Publications by authors named "Daniel Alpern"

10 Publications

  • Page 1 of 1

Disparate temperature-dependent virus-host dynamics for SARS-CoV-2 and SARS-CoV in the human respiratory epithelium.

PLoS Biol 2021 03 29;19(3):e3001158. Epub 2021 Mar 29.

Institute of Virology and Immunology (IVI), Bern, Switzerland.

Since its emergence in December 2019, Severe Acute Respiratory Syndrome Coronavirus 2 (SARS-CoV-2) has spread globally and become a major public health burden. Despite its close phylogenetic relationship to SARS-CoV, SARS-CoV-2 exhibits increased human-to-human transmission dynamics, likely due to efficient early replication in the upper respiratory epithelium of infected individuals. Since different temperatures encountered in the human upper and lower respiratory tract (33°C and 37°C, respectively) have been shown to affect the replication kinetics of several respiratory viruses, as well as host innate immune response dynamics, we investigated the impact of temperature on SARS-CoV-2 and SARS-CoV infection using the primary human airway epithelial cell culture model. SARS-CoV-2, in contrast to SARS-CoV, replicated to higher titers when infections were performed at 33°C rather than 37°C. Although both viruses were highly sensitive to type I and type III interferon pretreatment, a detailed time-resolved transcriptome analysis revealed temperature-dependent interferon and pro-inflammatory responses induced by SARS-CoV-2 that were inversely proportional to its replication efficiency at 33°C or 37°C. These data provide crucial insight on pivotal virus-host interaction dynamics and are in line with characteristic clinical features of SARS-CoV-2 and SARS-CoV, as well as their respective transmission efficiencies.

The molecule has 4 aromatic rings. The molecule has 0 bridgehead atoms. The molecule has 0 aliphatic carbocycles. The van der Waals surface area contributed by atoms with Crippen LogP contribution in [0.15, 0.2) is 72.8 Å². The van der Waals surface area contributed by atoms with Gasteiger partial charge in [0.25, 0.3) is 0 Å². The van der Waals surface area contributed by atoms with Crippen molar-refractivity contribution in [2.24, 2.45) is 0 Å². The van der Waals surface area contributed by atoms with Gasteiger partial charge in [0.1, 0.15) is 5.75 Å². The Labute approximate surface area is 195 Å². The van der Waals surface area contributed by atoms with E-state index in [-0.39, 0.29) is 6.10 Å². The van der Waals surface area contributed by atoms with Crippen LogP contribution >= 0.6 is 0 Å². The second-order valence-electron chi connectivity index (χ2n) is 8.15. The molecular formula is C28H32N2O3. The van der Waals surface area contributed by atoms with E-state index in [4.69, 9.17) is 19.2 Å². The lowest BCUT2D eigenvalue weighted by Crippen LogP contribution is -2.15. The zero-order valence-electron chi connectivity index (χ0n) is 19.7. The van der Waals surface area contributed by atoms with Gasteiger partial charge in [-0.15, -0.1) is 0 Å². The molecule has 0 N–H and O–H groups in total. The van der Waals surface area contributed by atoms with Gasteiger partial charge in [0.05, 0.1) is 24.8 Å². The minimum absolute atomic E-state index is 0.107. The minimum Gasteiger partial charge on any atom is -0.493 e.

View Article and Find Full Text PDF

Download full-text PDF

Source
http://dx.doi.org/10.1371/journal.pbio.3001158DOI Listing
http://www.ncbi.nlm.nih.gov/pmc/articles/PMC8032198PMC
March 2021

The Hippo pathway controls myofibril assembly and muscle fiber growth by regulating sarcomeric gene expression.

Elife 2021 Jan 6;10. Epub 2021 Jan 6.

Aix Marseille University, CNRS, IBDM, Turing Center for Living Systems, Marseille, France.

Skeletal muscles are composed of gigantic cells called muscle fibers, packed with force-producing myofibrils. During development, the size of individual muscle fibers must dramatically enlarge to match with skeletal growth. How muscle growth is coordinated with growth of the contractile apparatus is not understood. Here, we use the large flight muscles to mechanistically decipher how muscle fiber growth is controlled. We find that regulated activity of core members of the Hippo pathway is required to support flight muscle growth. Interestingly, we identify Dlg5 and Slmap as regulators of the STRIPAK phosphatase, which negatively regulates Hippo to enable post-mitotic muscle growth. Mechanistically, we show that the Hippo pathway controls timing and levels of sarcomeric gene expression during development and thus regulates the key components that physically mediate muscle growth. Since Dlg5, STRIPAK and the Hippo pathway are conserved a similar mechanism may contribute to muscle or cardiomyocyte growth in humans.
View Article and Find Full Text PDF

Download full-text PDF

Source
http://dx.doi.org/10.7554/eLife.63726DOI Listing
http://www.ncbi.nlm.nih.gov/pmc/articles/PMC7815313PMC
January 2021

Mitochondrial gene signature in the prefrontal cortex for differential susceptibility to chronic stress.

Sci Rep 2020 10 27;10(1):18308. Epub 2020 Oct 27.

Laboratory of Behavioral Genetics, Brain Mind Institute, École Polytechnique Fédérale de Lausanne, 1015, Lausanne, Switzerland.